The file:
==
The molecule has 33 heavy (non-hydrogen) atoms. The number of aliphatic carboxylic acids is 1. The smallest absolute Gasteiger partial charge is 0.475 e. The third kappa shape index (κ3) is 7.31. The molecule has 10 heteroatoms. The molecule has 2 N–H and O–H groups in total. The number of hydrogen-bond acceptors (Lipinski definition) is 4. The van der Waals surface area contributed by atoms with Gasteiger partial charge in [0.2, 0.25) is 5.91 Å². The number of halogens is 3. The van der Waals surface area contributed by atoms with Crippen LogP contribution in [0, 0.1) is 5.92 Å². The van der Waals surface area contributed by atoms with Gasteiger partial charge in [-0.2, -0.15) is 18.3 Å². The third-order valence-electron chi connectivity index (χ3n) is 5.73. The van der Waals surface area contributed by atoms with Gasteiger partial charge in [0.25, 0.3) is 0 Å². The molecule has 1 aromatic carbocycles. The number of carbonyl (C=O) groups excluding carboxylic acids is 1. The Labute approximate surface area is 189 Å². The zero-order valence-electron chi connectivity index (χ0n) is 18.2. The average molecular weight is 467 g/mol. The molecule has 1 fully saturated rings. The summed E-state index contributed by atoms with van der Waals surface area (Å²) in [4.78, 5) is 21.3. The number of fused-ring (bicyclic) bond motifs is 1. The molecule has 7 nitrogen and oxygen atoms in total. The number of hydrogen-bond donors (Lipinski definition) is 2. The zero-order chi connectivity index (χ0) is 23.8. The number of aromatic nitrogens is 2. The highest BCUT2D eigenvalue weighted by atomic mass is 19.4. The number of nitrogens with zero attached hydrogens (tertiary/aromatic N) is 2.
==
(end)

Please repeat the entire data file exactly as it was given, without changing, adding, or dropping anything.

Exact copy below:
The molecule has 33 heavy (non-hydrogen) atoms. The number of aliphatic carboxylic acids is 1. The smallest absolute Gasteiger partial charge is 0.475 e. The third kappa shape index (κ3) is 7.31. The molecule has 10 heteroatoms. The molecule has 2 N–H and O–H groups in total. The number of hydrogen-bond acceptors (Lipinski definition) is 4. The van der Waals surface area contributed by atoms with Gasteiger partial charge in [0.2, 0.25) is 5.91 Å². The number of halogens is 3. The van der Waals surface area contributed by atoms with Crippen LogP contribution in [0, 0.1) is 5.92 Å². The van der Waals surface area contributed by atoms with Gasteiger partial charge in [-0.2, -0.15) is 18.3 Å². The third-order valence-electron chi connectivity index (χ3n) is 5.73. The van der Waals surface area contributed by atoms with Gasteiger partial charge in [0.25, 0.3) is 0 Å². The molecule has 1 aromatic carbocycles. The number of carbonyl (C=O) groups excluding carboxylic acids is 1. The Labute approximate surface area is 189 Å². The zero-order valence-electron chi connectivity index (χ0n) is 18.2. The average molecular weight is 467 g/mol. The molecule has 1 fully saturated rings. The summed E-state index contributed by atoms with van der Waals surface area (Å²) in [4.78, 5) is 21.3. The number of fused-ring (bicyclic) bond motifs is 1. The molecule has 7 nitrogen and oxygen atoms in total. The number of hydrogen-bond donors (Lipinski definition) is 2. The zero-order chi connectivity index (χ0) is 23.8. The number of aromatic nitrogens is 2. The highest BCUT2D eigenvalue weighted by atomic mass is 19.4. The number of nitrogens with zero attached hydrogens (tertiary/aromatic N) is 2.